The New Navigation
Hulu has been streamlined to provide a quick seamless flow to get users to quickly find what they want to see. No more need to view things one at a time or in isolation.
Group Contextual Information and Action Together
Hulu gives you everything you need for each screen all in one place. No more linking to separate screens or looking for where you have to find a certain action. Everything that is relevant to a particular screen that you’re viewing is right there.
TV Show or Movie Recommendations
A way to better inform a user about their viewing options to help connect them to the hundreds of movies or shows that fit their viewing preferences.
Designing for Inclusivity
Brand identity is important but so are the user needs. There are many places within the current Hulu experience that are not up to the WCAG (Web Content Accessibility Guidelines). Contrast and visibility have been improved on the primary actions and important pieces of information. The brand guidelines of Hulu have been slightly deprioritized but the experience for a larger demographic have greatly improved.
Increased contrast between text and background
Solid dark blue background against white text
Transparent dark grey background to increase text visibility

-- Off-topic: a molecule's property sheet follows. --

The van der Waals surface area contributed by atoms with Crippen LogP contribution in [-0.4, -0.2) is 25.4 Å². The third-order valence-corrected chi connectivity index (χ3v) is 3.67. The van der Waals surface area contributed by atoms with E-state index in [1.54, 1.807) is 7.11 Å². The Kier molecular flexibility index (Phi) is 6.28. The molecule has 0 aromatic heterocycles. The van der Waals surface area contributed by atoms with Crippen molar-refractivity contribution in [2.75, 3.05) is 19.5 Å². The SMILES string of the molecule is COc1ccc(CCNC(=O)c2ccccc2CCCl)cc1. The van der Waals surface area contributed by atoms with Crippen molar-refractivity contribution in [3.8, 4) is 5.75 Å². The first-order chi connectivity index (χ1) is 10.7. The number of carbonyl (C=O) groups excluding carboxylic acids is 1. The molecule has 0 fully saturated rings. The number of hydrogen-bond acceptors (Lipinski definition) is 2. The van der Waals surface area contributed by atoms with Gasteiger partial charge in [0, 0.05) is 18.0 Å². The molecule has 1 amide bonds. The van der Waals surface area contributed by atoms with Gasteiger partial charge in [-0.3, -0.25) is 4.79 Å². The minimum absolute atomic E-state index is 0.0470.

Hulu and other streaming platforms have not only fundamentally changed how we view television but also changed how we interact with entertainment products. Companies everywhere are beginning to launch their own streaming services. Technology is moving more towards cloud infrastructures and industries everywhere are being impacted. Video games are even beginning to be streamed as well!
If I had more resources and time I would love to see how this redesign effort affected KPI’s. I would suspect that the time spent on the actual app would increase and overall viewership of less featured content would rise. There are many more things that could continue to be iterated upon and learned. Many of these redesign decisions were made in isolation. I have no context on the business goals, no historical user data, or a history behind how design decisions were made for the existing Hulu product.